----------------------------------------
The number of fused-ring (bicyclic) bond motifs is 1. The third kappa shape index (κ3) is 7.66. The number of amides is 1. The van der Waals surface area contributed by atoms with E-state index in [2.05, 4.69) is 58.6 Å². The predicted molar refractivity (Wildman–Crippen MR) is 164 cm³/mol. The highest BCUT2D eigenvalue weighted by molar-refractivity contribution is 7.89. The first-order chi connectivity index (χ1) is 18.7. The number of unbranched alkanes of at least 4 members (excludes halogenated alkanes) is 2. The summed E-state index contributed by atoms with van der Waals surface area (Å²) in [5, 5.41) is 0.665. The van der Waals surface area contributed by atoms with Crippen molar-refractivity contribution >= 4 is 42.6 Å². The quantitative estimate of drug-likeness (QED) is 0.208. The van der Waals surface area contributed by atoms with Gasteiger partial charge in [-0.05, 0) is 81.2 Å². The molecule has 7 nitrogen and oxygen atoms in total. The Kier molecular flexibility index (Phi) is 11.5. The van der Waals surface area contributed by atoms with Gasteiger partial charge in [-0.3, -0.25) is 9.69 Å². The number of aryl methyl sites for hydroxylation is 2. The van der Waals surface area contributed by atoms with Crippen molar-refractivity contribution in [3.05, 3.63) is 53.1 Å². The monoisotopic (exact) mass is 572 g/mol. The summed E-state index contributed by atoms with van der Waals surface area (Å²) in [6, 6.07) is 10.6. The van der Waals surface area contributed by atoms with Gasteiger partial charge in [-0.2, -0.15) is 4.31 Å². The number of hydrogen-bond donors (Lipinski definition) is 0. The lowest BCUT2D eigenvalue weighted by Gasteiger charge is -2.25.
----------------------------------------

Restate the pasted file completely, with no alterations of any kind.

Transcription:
The number of fused-ring (bicyclic) bond motifs is 1. The third kappa shape index (κ3) is 7.66. The number of amides is 1. The van der Waals surface area contributed by atoms with E-state index in [2.05, 4.69) is 58.6 Å². The predicted molar refractivity (Wildman–Crippen MR) is 164 cm³/mol. The highest BCUT2D eigenvalue weighted by molar-refractivity contribution is 7.89. The first-order chi connectivity index (χ1) is 18.7. The number of unbranched alkanes of at least 4 members (excludes halogenated alkanes) is 2. The summed E-state index contributed by atoms with van der Waals surface area (Å²) in [5, 5.41) is 0.665. The van der Waals surface area contributed by atoms with Crippen molar-refractivity contribution >= 4 is 42.6 Å². The quantitative estimate of drug-likeness (QED) is 0.208. The van der Waals surface area contributed by atoms with Gasteiger partial charge in [-0.05, 0) is 81.2 Å². The molecule has 7 nitrogen and oxygen atoms in total. The Kier molecular flexibility index (Phi) is 11.5. The van der Waals surface area contributed by atoms with Gasteiger partial charge in [-0.3, -0.25) is 9.69 Å². The number of aryl methyl sites for hydroxylation is 2. The van der Waals surface area contributed by atoms with Crippen molar-refractivity contribution in [3.05, 3.63) is 53.1 Å². The monoisotopic (exact) mass is 572 g/mol. The summed E-state index contributed by atoms with van der Waals surface area (Å²) in [6, 6.07) is 10.6. The van der Waals surface area contributed by atoms with Gasteiger partial charge in [-0.2, -0.15) is 4.31 Å². The number of hydrogen-bond donors (Lipinski definition) is 0. The lowest BCUT2D eigenvalue weighted by Gasteiger charge is -2.25.